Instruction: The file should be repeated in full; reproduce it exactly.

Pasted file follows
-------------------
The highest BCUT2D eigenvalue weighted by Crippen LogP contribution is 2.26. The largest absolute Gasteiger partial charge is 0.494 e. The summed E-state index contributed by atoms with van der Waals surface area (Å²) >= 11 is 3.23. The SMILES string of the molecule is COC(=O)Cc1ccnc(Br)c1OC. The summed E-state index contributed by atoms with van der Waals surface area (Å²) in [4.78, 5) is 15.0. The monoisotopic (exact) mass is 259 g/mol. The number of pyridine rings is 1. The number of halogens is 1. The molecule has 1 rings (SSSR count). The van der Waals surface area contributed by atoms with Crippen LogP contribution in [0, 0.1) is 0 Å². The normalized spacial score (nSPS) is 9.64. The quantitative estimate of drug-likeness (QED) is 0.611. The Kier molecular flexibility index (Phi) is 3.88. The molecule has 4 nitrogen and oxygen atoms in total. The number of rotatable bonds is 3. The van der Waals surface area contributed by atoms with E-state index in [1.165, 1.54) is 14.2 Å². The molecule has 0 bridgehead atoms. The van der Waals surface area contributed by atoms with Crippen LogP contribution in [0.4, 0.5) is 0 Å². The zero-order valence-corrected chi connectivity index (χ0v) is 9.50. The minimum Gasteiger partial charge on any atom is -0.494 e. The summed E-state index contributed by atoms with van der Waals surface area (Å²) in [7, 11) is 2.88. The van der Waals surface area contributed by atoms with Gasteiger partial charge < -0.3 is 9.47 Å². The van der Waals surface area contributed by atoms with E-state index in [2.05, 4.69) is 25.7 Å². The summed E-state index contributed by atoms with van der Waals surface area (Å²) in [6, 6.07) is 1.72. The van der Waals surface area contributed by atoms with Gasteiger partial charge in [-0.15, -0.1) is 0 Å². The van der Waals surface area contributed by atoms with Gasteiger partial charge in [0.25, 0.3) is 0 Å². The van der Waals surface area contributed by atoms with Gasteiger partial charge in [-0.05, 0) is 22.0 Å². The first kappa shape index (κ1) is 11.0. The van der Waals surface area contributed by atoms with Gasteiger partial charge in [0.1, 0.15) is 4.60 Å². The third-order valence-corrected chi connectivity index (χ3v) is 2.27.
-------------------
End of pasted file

The highest BCUT2D eigenvalue weighted by Crippen LogP contribution is 2.26. The largest absolute Gasteiger partial charge is 0.494 e. The summed E-state index contributed by atoms with van der Waals surface area (Å²) >= 11 is 3.23. The SMILES string of the molecule is COC(=O)Cc1ccnc(Br)c1OC. The summed E-state index contributed by atoms with van der Waals surface area (Å²) in [4.78, 5) is 15.0. The monoisotopic (exact) mass is 259 g/mol. The number of pyridine rings is 1. The number of halogens is 1. The molecule has 1 rings (SSSR count). The van der Waals surface area contributed by atoms with Crippen LogP contribution in [0, 0.1) is 0 Å². The normalized spacial score (nSPS) is 9.64. The quantitative estimate of drug-likeness (QED) is 0.611. The Kier molecular flexibility index (Phi) is 3.88. The molecule has 4 nitrogen and oxygen atoms in total. The number of rotatable bonds is 3. The van der Waals surface area contributed by atoms with E-state index in [1.165, 1.54) is 14.2 Å². The molecule has 0 bridgehead atoms. The van der Waals surface area contributed by atoms with Crippen LogP contribution in [0.4, 0.5) is 0 Å². The zero-order valence-corrected chi connectivity index (χ0v) is 9.50. The minimum Gasteiger partial charge on any atom is -0.494 e. The summed E-state index contributed by atoms with van der Waals surface area (Å²) in [7, 11) is 2.88. The van der Waals surface area contributed by atoms with Gasteiger partial charge < -0.3 is 9.47 Å². The van der Waals surface area contributed by atoms with E-state index in [2.05, 4.69) is 25.7 Å². The summed E-state index contributed by atoms with van der Waals surface area (Å²) in [6, 6.07) is 1.72. The van der Waals surface area contributed by atoms with Gasteiger partial charge in [-0.15, -0.1) is 0 Å². The van der Waals surface area contributed by atoms with Gasteiger partial charge in [0.25, 0.3) is 0 Å². The van der Waals surface area contributed by atoms with Gasteiger partial charge in [-0.05, 0) is 22.0 Å². The first kappa shape index (κ1) is 11.0. The van der Waals surface area contributed by atoms with Gasteiger partial charge in [0.1, 0.15) is 4.60 Å². The third-order valence-corrected chi connectivity index (χ3v) is 2.27.